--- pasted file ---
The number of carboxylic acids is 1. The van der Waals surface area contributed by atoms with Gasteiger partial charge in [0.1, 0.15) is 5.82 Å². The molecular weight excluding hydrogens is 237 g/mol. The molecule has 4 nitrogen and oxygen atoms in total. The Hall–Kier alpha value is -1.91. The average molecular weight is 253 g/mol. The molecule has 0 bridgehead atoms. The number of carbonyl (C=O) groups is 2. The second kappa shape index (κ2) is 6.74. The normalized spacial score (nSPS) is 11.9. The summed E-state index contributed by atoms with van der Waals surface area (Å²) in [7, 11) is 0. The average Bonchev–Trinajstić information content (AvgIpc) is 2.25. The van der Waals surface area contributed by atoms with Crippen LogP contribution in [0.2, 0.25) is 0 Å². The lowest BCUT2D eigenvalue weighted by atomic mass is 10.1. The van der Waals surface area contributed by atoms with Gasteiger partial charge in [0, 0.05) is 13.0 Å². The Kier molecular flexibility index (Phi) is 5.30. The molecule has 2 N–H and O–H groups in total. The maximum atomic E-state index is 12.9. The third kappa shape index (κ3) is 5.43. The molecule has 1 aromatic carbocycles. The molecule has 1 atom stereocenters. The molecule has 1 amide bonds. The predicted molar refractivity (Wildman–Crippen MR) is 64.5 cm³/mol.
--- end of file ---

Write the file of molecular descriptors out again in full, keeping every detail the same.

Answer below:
The number of carboxylic acids is 1. The van der Waals surface area contributed by atoms with Gasteiger partial charge in [0.1, 0.15) is 5.82 Å². The molecular weight excluding hydrogens is 237 g/mol. The molecule has 4 nitrogen and oxygen atoms in total. The Hall–Kier alpha value is -1.91. The average molecular weight is 253 g/mol. The molecule has 0 bridgehead atoms. The number of carbonyl (C=O) groups is 2. The second kappa shape index (κ2) is 6.74. The normalized spacial score (nSPS) is 11.9. The summed E-state index contributed by atoms with van der Waals surface area (Å²) in [7, 11) is 0. The average Bonchev–Trinajstić information content (AvgIpc) is 2.25. The van der Waals surface area contributed by atoms with Crippen LogP contribution in [0.2, 0.25) is 0 Å². The lowest BCUT2D eigenvalue weighted by atomic mass is 10.1. The van der Waals surface area contributed by atoms with Gasteiger partial charge in [0, 0.05) is 13.0 Å². The Kier molecular flexibility index (Phi) is 5.30. The molecule has 2 N–H and O–H groups in total. The maximum atomic E-state index is 12.9. The third kappa shape index (κ3) is 5.43. The molecule has 1 aromatic carbocycles. The molecule has 1 atom stereocenters. The molecule has 1 amide bonds. The predicted molar refractivity (Wildman–Crippen MR) is 64.5 cm³/mol.